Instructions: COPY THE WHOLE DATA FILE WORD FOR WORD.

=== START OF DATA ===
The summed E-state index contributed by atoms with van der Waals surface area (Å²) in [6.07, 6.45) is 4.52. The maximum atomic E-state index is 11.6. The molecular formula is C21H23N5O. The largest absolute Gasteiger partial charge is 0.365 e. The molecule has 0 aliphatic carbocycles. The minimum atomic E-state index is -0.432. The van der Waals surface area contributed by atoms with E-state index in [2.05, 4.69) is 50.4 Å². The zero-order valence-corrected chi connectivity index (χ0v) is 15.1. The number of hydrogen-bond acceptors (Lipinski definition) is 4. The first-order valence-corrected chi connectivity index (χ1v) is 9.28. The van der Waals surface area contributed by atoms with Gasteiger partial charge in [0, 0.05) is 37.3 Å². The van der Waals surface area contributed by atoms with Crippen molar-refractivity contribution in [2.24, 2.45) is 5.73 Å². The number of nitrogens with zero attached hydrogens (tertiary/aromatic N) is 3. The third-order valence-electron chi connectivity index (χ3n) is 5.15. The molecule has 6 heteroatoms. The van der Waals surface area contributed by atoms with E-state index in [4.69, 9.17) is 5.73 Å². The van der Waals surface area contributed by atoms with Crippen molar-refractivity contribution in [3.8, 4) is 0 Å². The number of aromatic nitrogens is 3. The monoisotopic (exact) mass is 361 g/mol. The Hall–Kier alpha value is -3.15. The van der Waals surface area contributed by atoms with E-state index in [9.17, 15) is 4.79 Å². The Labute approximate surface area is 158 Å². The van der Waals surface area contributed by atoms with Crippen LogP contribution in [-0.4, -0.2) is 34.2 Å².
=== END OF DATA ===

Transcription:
The summed E-state index contributed by atoms with van der Waals surface area (Å²) in [6.07, 6.45) is 4.52. The maximum atomic E-state index is 11.6. The molecular formula is C21H23N5O. The largest absolute Gasteiger partial charge is 0.365 e. The molecule has 0 aliphatic carbocycles. The minimum atomic E-state index is -0.432. The van der Waals surface area contributed by atoms with E-state index in [2.05, 4.69) is 50.4 Å². The zero-order valence-corrected chi connectivity index (χ0v) is 15.1. The number of hydrogen-bond acceptors (Lipinski definition) is 4. The first-order valence-corrected chi connectivity index (χ1v) is 9.28. The van der Waals surface area contributed by atoms with Gasteiger partial charge in [0, 0.05) is 37.3 Å². The van der Waals surface area contributed by atoms with Crippen molar-refractivity contribution in [2.24, 2.45) is 5.73 Å². The number of nitrogens with zero attached hydrogens (tertiary/aromatic N) is 3. The third-order valence-electron chi connectivity index (χ3n) is 5.15. The molecule has 6 heteroatoms. The van der Waals surface area contributed by atoms with E-state index in [4.69, 9.17) is 5.73 Å². The van der Waals surface area contributed by atoms with Crippen molar-refractivity contribution in [3.8, 4) is 0 Å². The number of aromatic nitrogens is 3. The monoisotopic (exact) mass is 361 g/mol. The Hall–Kier alpha value is -3.15. The van der Waals surface area contributed by atoms with E-state index in [9.17, 15) is 4.79 Å². The Labute approximate surface area is 158 Å². The van der Waals surface area contributed by atoms with Crippen LogP contribution in [-0.4, -0.2) is 34.2 Å².